Pete Osborne, Public Relations Officer for ICEB, said, "I am delighted that ICEB and DAISY will combine efforts to create a positive future for braille in tandem with other media. ICEB's focus on refreshable braille will benefit from the depth of understanding of ways in which information can be structured and delivered as identified in the DAISY Standard. Braille readers will certainly benefit from such collaborative efforts."
As we approach the bicentenary of the birth of Louis Braille – to be celebrated all over the world in 2009 – it is hoped that this collaboration between ICEB and the DAISY Consortium will enable the power of the DAISY reading experience to be delivered through the 6 dots of braille.
For further information about ICEB, visit the International Council on English Braille Web site.
Recently Chris Friend, Chair of the World Blind Union (WBU) Copyright and Right to Read Working Group, distributed information regarding meetings he had attended with WIPO (World Intellectual Property Organization) and IPA (International Publishers Association). Chris has given permission for the DAISY Consortium to provide a brief summary of the highlights and points of interest in the DAISY Planet.
From March 10 – 13, Chris attended the WIPO Standing Committee meeting on Copyright and Related Rights (SCCR) with WBU Observer Status. The three main discussion items were Exceptions and Limitations, Protection of Broadcasting Organisations, and Audio Visual Performances. The Standing Committee turned its main attention to a one-day session on Exceptions and Limitations, which is clearly the issue of primary concern to those involved in the accessible materials arena.
Linking to this directly is the cross-border transfer of accessible reading materials. This issue of is important to the WBU, the DAISY Consortium, IFLA/LBS, and all concerned with global access to information. Chris noted that one of the issues at hand is that material is created under a Copyright Exception in one country and then imported to a different jurisdiction which is under another exception, sometimes written in incompatible language. In 2006 Judith Sullivan prepared the "Study on Copyright Limitations and Exceptions for the Visually Impaired" for WIPO SCCR. This report identifies the complexities of the legality of transfers from one jurisdiction to another (note Recommendations J, K and L).
One of WBU's objectives in its global "Right to Read" Campaign to be launched in Amsterdam on April 23, 2008, is to examine this issue. Several cross-border exercises involving a number of countries with copyright exceptions in place will be established and the publishers concerned will be approached. The documentation will be presented to SCCR under the Exceptions and Limitations agenda item to encourage WIPO and the Publishers to agree authoritatively on a model of good and acceptable practice. A second objective of this campaign will be to stimulate the 120 countries which do not currently have copyright exceptions for accessible material to form national "Right to Read Alliances". These will bring together interested stakeholder groups to lobby their governments to put in place copyright exceptions for people with a print disability using the WIPO draft model law.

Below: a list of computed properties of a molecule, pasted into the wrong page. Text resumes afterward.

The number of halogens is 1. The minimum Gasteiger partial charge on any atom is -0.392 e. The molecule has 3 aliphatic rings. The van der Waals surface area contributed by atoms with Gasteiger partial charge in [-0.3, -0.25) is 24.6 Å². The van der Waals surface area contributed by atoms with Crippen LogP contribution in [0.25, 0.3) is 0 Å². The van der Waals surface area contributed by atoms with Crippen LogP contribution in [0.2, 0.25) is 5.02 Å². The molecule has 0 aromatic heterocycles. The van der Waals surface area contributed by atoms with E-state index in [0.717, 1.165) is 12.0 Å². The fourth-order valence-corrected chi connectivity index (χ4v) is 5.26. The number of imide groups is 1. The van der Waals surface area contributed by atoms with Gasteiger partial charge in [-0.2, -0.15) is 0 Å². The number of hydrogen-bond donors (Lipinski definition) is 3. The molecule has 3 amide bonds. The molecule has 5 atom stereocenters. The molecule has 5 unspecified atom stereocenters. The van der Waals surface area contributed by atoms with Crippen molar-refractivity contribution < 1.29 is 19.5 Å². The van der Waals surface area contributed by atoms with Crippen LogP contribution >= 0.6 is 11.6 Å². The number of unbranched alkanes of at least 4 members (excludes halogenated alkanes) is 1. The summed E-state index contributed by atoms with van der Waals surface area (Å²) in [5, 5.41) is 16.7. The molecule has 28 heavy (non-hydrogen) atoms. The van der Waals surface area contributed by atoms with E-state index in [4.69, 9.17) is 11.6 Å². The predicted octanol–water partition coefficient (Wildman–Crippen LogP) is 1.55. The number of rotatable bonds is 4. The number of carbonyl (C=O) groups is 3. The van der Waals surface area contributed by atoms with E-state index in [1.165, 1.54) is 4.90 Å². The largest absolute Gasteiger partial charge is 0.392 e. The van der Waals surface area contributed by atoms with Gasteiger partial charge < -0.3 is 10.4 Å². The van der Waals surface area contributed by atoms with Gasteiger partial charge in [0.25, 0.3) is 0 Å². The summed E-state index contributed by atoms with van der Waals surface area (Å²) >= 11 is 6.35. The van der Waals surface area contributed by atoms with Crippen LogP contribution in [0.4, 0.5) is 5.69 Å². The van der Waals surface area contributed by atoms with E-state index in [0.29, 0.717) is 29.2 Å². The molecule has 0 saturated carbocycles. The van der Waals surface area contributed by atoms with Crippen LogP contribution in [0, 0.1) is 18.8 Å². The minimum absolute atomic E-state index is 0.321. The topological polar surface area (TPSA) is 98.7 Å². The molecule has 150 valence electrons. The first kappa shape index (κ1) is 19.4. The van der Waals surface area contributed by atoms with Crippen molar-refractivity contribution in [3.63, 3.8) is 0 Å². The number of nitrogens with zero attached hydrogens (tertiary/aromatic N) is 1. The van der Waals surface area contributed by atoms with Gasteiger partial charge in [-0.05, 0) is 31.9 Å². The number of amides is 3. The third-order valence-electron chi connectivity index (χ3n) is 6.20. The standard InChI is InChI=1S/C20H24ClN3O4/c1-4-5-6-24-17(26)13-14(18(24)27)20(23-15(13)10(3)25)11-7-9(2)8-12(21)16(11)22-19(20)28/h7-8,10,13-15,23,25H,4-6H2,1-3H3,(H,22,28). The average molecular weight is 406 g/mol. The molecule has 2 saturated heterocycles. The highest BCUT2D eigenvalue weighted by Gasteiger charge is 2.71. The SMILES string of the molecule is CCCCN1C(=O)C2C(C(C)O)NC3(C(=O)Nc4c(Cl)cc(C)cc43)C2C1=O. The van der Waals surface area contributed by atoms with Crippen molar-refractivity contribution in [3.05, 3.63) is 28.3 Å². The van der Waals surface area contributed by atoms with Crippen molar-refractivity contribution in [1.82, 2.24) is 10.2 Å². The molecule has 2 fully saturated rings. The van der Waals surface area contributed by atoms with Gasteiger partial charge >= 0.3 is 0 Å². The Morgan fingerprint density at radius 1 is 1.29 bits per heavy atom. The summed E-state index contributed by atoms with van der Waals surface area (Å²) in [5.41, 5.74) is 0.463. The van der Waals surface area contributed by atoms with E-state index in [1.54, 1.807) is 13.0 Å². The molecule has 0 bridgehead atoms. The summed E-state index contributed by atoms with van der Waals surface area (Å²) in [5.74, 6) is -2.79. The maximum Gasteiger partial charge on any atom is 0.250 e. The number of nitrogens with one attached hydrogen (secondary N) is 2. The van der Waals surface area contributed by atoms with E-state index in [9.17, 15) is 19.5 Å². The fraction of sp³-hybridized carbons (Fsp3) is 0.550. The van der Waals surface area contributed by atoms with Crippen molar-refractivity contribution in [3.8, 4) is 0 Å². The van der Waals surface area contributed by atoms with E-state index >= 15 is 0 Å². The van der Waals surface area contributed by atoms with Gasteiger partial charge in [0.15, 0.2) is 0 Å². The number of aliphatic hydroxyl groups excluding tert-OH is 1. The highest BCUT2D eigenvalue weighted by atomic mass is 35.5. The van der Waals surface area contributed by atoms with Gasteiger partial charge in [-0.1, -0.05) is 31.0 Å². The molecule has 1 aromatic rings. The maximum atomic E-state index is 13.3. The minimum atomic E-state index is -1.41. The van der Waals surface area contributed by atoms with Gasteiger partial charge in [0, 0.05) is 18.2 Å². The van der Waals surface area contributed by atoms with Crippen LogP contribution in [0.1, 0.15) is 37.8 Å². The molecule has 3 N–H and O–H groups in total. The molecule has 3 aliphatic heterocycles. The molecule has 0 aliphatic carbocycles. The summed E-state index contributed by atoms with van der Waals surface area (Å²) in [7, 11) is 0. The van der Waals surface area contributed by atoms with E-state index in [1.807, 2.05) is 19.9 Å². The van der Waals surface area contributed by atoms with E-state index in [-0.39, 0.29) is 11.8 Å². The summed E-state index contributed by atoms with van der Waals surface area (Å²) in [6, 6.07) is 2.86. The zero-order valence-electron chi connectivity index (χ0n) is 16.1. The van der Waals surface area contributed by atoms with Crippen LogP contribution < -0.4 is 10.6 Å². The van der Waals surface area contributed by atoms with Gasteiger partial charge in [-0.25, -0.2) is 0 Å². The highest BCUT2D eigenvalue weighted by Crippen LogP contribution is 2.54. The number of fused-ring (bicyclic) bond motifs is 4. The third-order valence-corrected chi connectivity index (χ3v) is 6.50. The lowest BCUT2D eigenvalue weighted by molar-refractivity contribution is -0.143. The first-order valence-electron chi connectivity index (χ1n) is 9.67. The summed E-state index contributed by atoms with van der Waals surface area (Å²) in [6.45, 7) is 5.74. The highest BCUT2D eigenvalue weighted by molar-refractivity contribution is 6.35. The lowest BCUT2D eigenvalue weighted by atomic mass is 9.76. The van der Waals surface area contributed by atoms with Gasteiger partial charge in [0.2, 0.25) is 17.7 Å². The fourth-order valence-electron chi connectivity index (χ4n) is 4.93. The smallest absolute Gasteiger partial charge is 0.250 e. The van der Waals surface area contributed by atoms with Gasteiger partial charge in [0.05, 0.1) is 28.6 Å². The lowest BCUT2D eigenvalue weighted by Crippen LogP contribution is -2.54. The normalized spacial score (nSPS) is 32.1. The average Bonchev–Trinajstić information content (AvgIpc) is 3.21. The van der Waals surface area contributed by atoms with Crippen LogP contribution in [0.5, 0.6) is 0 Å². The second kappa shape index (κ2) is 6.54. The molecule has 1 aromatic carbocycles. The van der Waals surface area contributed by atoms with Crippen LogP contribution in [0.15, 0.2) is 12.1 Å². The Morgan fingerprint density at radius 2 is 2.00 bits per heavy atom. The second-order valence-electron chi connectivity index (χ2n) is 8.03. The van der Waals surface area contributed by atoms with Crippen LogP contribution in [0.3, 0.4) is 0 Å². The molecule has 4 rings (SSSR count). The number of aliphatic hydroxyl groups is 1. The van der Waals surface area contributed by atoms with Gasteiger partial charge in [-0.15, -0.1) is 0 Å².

These words from Chris give us a clear perspective: "Our objective must surely be to move towards a mutually acceptable way forward, giving the best accessibility with the least loss of rights to both sides [those who require accessible formats, and, the publishers]...This is a real opportunity for us to influence the thinking of the Publishers..."
The Global Library Initiative led by the DAISY Consortium and IFLA/LBS is in the process of developing a new project plan. Issues surrounding international exchange of accessible reading material remain in the forefront.
I have been reading the DAISY Planet for the past few months. I find it difficult to navigate. I use HAL, and never manage to read all the articles. Can I suggest, for the benefit of people growing old like myself, that you start an alternative version in text format (like the one used by E-Access magazine from Headstar) or one in DAISY 2.02 type 6 (full text only). Another possibility is that used by AFB for their Access World, which provides a link to download the entire issue, which can then be read continuously.
Wimal Weerakkody is a Professor of Western Classics in the Department of Classical Languages at the University of Peradeniya, Sri Lanka
The current format is laid out in columns, very much the way a print newspaper and some print magazines are presented. An HTML version without the "style" that creates the columns has been sent to Professor Weerakkody so that we can determine if it is accessible with the screen reader he uses and if he can read all of the articles. However, one of the principles of WAI is that document presentation should work for all, and alternative presentations should not be needed. We would therefore prefer to publish one version/format that is accessible to everyone.
This is only the second report we've received since the first issue of the DAISY Planet in August last year, that anyone has had problems accessing the content, and we've received positive input from numerous people who use a screen reader. If you have had difficulty accessing the articles in the Planet, please let us know using the DAISY Contact Us form, providing details of the problem.
Wimal Weerakkody, Sri Lanka
I have a question about the project 'Save As DAISY XML - Microsoft'. In the FAQ there is the question, if the DAISY XML file could be played on a DAISY player. The answer given is, "The DAISY XML is not a DAISY book. It is the XML file from which a DAISY book can be created. There is at least one DAISY player/reading system that will be able to play a DAISY XML file since it creates a DAISY book internally, that is, the whole set of DAISY 3 files".
Can you tell me which player/system it is or where I can find more details about this?
The DAISY player/reading system being referred to in the FAQ is HumanWare's VictorReader Stream. It internally generates the DAISY file set from the DAISY XML file and renders it with synthetic speech. Information about the Stream is available on the DAISY Web site in the Products and Services area. There are also other players that provide direct support for DAISY XML playback, for example, the gh Player and EclipseReader by IRTI.
We expect that more tools will begin to support playback directly from DAISY XML. If you are a DAISY player/reading system developer and your product provides direct playback support for DAISY XML, please let us know using the Contact Us form on the DAISY Web site.